Take a moment and consider some of your bigger challenges. How would your life change if you were to take them? First there’s the determination to face them in the first place. How much would you change just facing them? What about attempting them? Even if you don’t get where you hoped, what will you learn about yourself in the process?

Now consider a few of your smaller challenges. How would your life change if you went ahead and faced them? How much time and effort would it require, and how would you change for having attempted them? Again, even if some don’t turn out how you wished, what would you learn? How would you change? Could you learn enough to do better on a re-try?

We all face challenges in our lives. If we avoid them, we don’t change, we don’t grow. Not every challenge has to be taken, and there probably isn’t enough time to try them all, but if we pick and choose which to attempt, we can learn a lot about life and about ourselves.

The only question remaining at the moment are which challenges we will accept, and when we will take them? And, of course, what will we learn from the experience?

From: Twitter, @lronGuts
confirmed at : www.goodreads.com As usual, a difficult citation to find – anyone?
photo by Dave Taylor

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4 Responses to If it doesn’t challenge you, it doesn’t change you.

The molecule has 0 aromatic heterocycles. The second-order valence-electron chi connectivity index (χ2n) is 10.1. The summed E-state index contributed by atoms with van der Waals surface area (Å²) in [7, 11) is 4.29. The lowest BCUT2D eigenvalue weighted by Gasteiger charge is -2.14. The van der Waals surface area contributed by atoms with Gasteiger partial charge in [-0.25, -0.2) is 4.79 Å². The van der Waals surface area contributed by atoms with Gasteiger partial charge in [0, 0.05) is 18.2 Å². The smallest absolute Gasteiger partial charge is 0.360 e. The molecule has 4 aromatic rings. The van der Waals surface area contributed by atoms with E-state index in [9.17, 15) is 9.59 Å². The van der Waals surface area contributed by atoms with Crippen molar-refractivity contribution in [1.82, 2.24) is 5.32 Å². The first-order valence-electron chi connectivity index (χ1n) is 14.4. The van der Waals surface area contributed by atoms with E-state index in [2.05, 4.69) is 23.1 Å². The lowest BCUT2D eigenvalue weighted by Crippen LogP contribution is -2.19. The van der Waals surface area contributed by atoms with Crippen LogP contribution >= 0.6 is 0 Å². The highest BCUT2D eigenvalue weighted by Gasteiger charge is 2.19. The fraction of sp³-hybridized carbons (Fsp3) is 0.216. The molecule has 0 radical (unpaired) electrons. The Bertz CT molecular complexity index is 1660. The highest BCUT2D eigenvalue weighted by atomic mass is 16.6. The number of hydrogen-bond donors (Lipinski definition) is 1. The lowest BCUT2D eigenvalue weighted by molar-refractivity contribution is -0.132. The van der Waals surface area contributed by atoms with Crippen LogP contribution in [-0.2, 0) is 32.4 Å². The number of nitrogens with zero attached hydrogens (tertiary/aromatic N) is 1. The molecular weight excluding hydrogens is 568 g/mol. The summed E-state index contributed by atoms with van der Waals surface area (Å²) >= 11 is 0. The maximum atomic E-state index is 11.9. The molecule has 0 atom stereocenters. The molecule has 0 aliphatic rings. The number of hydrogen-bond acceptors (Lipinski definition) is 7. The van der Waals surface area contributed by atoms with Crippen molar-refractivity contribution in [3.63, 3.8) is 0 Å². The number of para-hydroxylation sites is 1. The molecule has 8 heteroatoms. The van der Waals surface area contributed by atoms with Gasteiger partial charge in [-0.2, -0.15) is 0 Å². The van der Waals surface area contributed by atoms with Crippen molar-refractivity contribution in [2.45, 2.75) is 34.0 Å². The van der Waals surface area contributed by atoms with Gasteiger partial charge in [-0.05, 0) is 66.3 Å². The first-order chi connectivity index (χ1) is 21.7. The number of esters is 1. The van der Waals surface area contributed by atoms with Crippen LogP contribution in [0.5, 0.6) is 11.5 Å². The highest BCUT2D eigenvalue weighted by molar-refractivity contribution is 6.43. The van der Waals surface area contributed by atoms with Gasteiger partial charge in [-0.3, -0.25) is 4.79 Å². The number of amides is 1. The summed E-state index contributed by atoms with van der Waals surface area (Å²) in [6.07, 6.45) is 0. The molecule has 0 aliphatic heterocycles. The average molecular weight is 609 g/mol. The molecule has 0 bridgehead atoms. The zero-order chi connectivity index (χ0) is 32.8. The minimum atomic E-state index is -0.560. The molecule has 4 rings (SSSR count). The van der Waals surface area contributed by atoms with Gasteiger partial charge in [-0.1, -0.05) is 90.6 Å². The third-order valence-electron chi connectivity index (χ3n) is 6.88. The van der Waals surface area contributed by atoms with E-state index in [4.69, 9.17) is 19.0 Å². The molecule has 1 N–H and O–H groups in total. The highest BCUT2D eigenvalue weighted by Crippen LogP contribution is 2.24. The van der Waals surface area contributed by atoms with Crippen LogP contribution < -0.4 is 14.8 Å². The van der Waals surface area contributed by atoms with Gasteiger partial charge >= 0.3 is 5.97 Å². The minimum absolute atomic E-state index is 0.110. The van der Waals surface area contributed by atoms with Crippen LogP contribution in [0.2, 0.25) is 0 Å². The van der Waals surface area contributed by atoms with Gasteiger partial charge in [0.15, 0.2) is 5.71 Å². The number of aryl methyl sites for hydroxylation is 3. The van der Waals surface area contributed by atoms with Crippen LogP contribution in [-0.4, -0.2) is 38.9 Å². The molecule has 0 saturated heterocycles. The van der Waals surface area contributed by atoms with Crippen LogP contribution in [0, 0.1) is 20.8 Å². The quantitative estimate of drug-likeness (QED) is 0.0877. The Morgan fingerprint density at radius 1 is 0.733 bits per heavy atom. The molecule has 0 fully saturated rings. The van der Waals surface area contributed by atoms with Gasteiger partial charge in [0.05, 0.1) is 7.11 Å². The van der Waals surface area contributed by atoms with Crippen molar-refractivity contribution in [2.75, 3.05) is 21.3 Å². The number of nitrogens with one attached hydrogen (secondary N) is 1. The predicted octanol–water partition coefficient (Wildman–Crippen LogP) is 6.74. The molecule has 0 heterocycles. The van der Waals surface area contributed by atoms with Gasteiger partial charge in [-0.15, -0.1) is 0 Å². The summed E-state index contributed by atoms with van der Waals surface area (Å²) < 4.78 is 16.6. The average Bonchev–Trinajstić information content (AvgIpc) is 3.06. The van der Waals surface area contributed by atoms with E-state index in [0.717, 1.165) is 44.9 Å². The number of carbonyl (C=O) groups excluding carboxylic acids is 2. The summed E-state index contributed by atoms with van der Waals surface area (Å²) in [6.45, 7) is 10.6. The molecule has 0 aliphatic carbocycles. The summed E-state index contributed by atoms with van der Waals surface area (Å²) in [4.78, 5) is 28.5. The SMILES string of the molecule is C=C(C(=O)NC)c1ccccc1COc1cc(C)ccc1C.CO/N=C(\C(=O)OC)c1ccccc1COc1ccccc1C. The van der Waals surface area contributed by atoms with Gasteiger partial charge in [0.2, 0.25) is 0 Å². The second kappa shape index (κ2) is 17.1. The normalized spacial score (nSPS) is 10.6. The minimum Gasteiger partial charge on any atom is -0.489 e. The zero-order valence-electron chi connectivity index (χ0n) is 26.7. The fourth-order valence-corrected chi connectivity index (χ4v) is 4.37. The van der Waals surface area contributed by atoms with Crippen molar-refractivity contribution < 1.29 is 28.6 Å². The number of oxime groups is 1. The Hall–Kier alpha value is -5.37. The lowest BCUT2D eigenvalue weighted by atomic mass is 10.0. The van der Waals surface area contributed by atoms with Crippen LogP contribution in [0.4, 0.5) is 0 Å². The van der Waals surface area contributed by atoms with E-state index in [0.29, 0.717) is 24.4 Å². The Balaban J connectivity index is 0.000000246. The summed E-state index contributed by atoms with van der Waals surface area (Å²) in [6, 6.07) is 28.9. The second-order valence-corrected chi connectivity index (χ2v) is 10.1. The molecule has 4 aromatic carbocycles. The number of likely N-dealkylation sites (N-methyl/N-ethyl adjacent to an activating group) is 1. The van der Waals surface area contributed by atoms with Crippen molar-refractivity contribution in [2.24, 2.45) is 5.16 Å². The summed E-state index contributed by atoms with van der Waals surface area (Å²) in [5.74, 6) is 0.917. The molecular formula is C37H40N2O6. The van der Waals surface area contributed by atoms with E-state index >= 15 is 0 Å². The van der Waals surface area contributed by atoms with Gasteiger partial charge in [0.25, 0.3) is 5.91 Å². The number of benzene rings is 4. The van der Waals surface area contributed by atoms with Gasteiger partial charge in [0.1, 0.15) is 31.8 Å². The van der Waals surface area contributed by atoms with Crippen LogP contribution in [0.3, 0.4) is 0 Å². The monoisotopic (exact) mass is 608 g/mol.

1. svhyd 5 November 2015 at 8:23 pm #

    Got the quote from BrainyQuote’s IFTTT action (https://ifttt.com/recipes/208758-email-me-a-famous-quote-every-day), so not really sure what the context is.

    But I believe the quote means:
    It is human nature to sometimes act out of instinct (so can go wrong) and other times one thinks well and acts wisely.

    • philosiblog 10 November 2015 at 10:55 pm #

      Thanks for doing the research and leaving a comment about it here.

      I should have been more specific about where I was looking for citations. BrainyQuote and many others simply state a quote and leave it at that. Sadly, there isn’t any checking of facts, and they are often wrong in their assertion of authorship of quotes. I’m hoping to find in which book or work the specific quote can be found. Thanks for the effort, though.

      As for what it really means, that’s what makes this blog so much fun. Most of these quotes can be taken any number of ways, and no one is necessarily right or wrong. We may differ, but unless the author of the quote is alive and willing to correct one or more of the viewpoints, we can all take it in a way that works for us. I can see how you might come to the conclusion you did, please understand that I’m not trying to minimize your viewpoint. I just have a different one.

      Again, thanks for the lead, and for taking the time to join the conversation.

  2. svhyd 26 October 2015 at 4:48 pm #

    Can you do a post on this quote: “At times I think and at times I am.” – Paul Valery

    • philosiblog 2 November 2015 at 12:01 am #

      I would love to, but need some help. The quote, in isolation, could mean anything. I have yet to find it included in context, that I might better understand what he meant by it. With attributes like “Poet” and “Philosopher”, to wade in without context would be to take a huge risk.

      I’d be happy to try it, if you can find me some context. That said, it appears that French is his native language, and it may be a liberal translation from the original quote. Can you help me?